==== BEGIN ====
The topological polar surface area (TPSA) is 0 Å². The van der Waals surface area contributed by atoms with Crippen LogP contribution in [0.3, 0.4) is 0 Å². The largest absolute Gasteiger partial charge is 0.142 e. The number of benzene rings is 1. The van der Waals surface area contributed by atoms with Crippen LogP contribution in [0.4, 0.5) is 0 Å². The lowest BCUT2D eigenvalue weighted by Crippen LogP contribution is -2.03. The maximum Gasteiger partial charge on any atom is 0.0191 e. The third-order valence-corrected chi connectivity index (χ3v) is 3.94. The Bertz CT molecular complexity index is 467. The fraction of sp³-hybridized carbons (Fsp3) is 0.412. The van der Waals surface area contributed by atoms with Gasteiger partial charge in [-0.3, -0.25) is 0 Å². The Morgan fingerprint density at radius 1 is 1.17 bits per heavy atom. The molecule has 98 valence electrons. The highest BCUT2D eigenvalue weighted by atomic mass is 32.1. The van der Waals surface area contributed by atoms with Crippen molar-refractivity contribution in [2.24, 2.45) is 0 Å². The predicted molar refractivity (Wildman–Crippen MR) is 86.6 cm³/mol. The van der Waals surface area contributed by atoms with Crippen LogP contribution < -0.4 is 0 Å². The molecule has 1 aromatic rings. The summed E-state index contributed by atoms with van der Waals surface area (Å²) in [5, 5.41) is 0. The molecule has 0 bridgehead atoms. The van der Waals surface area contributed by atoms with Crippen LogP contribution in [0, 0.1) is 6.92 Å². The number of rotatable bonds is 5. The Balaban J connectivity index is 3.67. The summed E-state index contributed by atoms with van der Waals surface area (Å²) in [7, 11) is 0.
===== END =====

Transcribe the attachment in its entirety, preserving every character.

The topological polar surface area (TPSA) is 0 Å². The van der Waals surface area contributed by atoms with Crippen LogP contribution in [0.3, 0.4) is 0 Å². The largest absolute Gasteiger partial charge is 0.142 e. The number of benzene rings is 1. The van der Waals surface area contributed by atoms with Crippen LogP contribution in [0.4, 0.5) is 0 Å². The lowest BCUT2D eigenvalue weighted by Crippen LogP contribution is -2.03. The maximum Gasteiger partial charge on any atom is 0.0191 e. The third-order valence-corrected chi connectivity index (χ3v) is 3.94. The Bertz CT molecular complexity index is 467. The fraction of sp³-hybridized carbons (Fsp3) is 0.412. The van der Waals surface area contributed by atoms with Gasteiger partial charge in [-0.3, -0.25) is 0 Å². The Morgan fingerprint density at radius 1 is 1.17 bits per heavy atom. The molecule has 98 valence electrons. The highest BCUT2D eigenvalue weighted by atomic mass is 32.1. The van der Waals surface area contributed by atoms with Crippen molar-refractivity contribution in [2.24, 2.45) is 0 Å². The predicted molar refractivity (Wildman–Crippen MR) is 86.6 cm³/mol. The van der Waals surface area contributed by atoms with Crippen LogP contribution < -0.4 is 0 Å². The molecule has 1 aromatic rings. The summed E-state index contributed by atoms with van der Waals surface area (Å²) in [5, 5.41) is 0. The molecule has 0 bridgehead atoms. The van der Waals surface area contributed by atoms with Crippen LogP contribution in [0, 0.1) is 6.92 Å². The number of rotatable bonds is 5. The Balaban J connectivity index is 3.67. The summed E-state index contributed by atoms with van der Waals surface area (Å²) in [7, 11) is 0.